For both of the projects, we have taken a mixed-methods approach because we did not feel that the questions we were asking could be answered by either quantitative or qualitative data alone. For the Rakai Youth Project, we worked with the qualitative research team at the RHSP to conduct a nest qualitative case-control study. We conducted one-one-one interviews with young people who had recently acquired HIV and their negative counterparts. We asked [them] the same questions about life transitions, aspirations, what they are doing now, and their relationship status, to see why some young people acquired HIV and some did not. You might have anticipated that those who acquired HIV would have had a fairly negative life trajectory… but the main difference was the relationship context. HIV positive young people found themselves in relationships with less power, less communication, less knowledge of their partners’ HIV status, and less awareness of the number of partners that their partner had—all things that put you at risk of HIV. Similarly in Linkages, we are collecting qualitative data from couples and from HIV-positive and HIV negative people over time to better understand their fertility intentions and contraceptive use behaviors.
I understand you are teaching a new course on global reproductive health and that you developed it. Can you tell me about it?
I developed and am now teaching a new, Global Perspectives on Reproductive Health. It builds on the Current Perspectives in Sexual and Reproductive Health course offered by the Department and offers a survey of key reproductive health topics from a global perspective. When I was designing the course, I took the main reproductive health indicators from the WHO and broke them down in corresponding class sessions focusing on things like maternal mortality, fertility and family planning, men and reproductive health, and violence against women. We started the course with broad theoretical frameworks—e.g. looking at gender and rights—and then moved to exploring specific reproductive health topics, for example, …abortion and post-abortion care.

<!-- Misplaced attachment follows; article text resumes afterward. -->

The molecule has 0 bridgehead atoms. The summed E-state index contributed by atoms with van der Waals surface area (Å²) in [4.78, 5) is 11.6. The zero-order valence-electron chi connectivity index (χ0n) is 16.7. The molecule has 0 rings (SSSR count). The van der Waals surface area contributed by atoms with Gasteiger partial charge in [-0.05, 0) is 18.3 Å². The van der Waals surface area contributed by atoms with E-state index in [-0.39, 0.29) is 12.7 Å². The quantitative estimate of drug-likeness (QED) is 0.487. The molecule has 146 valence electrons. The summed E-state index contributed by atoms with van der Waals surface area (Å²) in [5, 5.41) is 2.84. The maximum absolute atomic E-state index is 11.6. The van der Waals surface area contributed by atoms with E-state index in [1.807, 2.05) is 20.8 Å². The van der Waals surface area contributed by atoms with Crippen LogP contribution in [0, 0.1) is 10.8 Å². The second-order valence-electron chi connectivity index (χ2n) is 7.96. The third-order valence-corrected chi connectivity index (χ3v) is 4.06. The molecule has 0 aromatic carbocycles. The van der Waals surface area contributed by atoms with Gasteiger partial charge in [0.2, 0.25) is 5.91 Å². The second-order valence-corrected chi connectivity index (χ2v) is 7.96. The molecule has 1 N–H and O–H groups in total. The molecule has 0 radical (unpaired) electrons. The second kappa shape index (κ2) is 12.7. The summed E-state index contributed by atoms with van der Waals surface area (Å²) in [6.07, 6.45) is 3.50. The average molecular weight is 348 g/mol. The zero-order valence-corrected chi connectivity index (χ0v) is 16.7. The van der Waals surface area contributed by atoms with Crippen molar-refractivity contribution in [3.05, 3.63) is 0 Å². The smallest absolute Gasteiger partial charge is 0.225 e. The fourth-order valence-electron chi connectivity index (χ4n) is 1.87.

How did you end up working as a social scientist in public health?
I did my undergrad at the University of Maryland at College Park in the Social Psychology department. During my last semester I took a couple of courses in public health and I became enamored with the population-level perspective on health and disease. I switched tracks and applied for my master’s in public health at Hopkins. After I graduated, I found a job as a research assistant with the International Center for Research on Women, an international NGO based in D.C. They work on variety of topics from food and nutrition to HIV to reproductive health with an emphasis on gender analysis. I worked on a variety of projects, including adolescent sexual and reproductive health initiatives in Nepal and India, assessments of integrated health and livelihoods programs for young people, and formative research in East Africa looking at HIV related stigma. As much as I enjoyed the work, I felt that I needed an advanced degree to do the more theoretically-oriented work and to methodologically update my skills. I applied to…Mailman and I have been here ever since….it has been a great fit for my background and interests.